UNC Tobacco Prevention and Evaluation Program faculty Justin Byron, PhD, Chineme Enyioha, MD, MPH, and Adam Goldstein, MD, MPH, have published a lead commentary in the journal Nicotine & Tobacco Research outlining the communication research needed to accompany landmark regulation banning menthol in tobacco products.
Over a decade ago, fruit and candy flavorings that were popular with youth were banned from cigarettes, but an exception was made for menthol flavorings. The Food and Drug Administration (FDA) is now working on adding menthol to this list of banned tobacco flavors, since menthol makes cigarettes more appealing to youth and harder to quit. This regulation could go a long way in helping the 19 million Americans who currently smoke menthol cigarettes quit smoking. Such regulation is especially important for the 150,000 middle and high school students in the U.S. who use menthol cigarettes, and for African Americans who smoke cigarettes, the majority of whom smoke menthol.
In a recent commentary in Nicotine and Tobacco Research, the official journal of the Society for Research on Nicotine and Tobacco (SRNT), UNC Family Medicine’s faculty members Justin Byron, PhD, Chineme Enyioha, MD, MPH, and Adam Goldstein, MD, MPH, express the urgent need for communication research on how to encourage and support menthol users in quitting.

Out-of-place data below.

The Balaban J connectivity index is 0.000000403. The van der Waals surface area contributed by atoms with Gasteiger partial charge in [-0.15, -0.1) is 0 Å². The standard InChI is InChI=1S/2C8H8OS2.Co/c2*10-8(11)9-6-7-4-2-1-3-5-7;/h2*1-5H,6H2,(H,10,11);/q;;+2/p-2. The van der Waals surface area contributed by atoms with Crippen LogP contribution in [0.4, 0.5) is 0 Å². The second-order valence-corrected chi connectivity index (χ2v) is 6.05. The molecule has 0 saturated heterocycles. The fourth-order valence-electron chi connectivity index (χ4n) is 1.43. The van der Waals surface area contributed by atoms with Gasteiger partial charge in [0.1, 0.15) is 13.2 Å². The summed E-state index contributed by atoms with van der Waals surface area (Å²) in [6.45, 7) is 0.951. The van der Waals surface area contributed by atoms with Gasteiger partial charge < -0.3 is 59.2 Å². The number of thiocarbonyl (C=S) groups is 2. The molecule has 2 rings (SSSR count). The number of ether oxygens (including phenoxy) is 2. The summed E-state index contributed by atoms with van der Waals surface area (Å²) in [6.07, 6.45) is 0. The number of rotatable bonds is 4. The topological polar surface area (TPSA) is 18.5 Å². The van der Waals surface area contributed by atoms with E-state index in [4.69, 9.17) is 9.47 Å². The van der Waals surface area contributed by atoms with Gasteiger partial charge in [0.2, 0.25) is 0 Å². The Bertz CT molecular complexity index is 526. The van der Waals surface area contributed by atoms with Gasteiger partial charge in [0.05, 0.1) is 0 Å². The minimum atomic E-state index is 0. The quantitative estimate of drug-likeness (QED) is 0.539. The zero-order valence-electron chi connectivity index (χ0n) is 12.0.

The FDA proposed new rules on April 28, 2022, to eventually ban the manufacture and sale of menthol cigarettes and all flavored cigars. When a menthol ban is enacted nationally, people who currently smoke menthol cigarettes could merely switch to a non-menthol brand. In order to help people quit tobacco for good, the UNC researchers propose communications research be done now to inform media campaigns that would support the menthol ban and encourage quitting combustible tobacco use rather than brand switching.
“While many menthol smokers say they would quit if there’s a menthol ban, many others say they might simply switch to other non-menthol tobacco products instead,” Byron said. “That’s a major problem – if people just switch cigarette brands, they don’t benefit from the policy. Communication research can show the FDA how to best support and encourage menthol smokers to quit, the major goal behind the policy.”
Goldstein adds, “This is a policy that policymakers and researchers have been seeking for decades, as it will benefit millions of addicted smokers. These smokers need information and support. The key will be to roll the new policy out with clear messaging that gives smokers the resources they need.”
The commentary discusses how the policy is presented to the public matters greatly in its real-world success. Proper communication research on the proposed menthol ban can help dispel misinformation and misunderstandings, protect youth from starting tobacco use, and help smokers of all ages quit.
The article suggests five topics for research: determining how best to name and frame the policy, learning how to encourage menthol smokers to quit rather than switch brands, finding out how to best bolster cessation support, determining who should be the messenger with the public, and planning how to evaluate communications that would accompany the policy.
Read the full commentary, “The Role of Communication Research to Support Policy Change: The U.S. Menthol Ban,” here.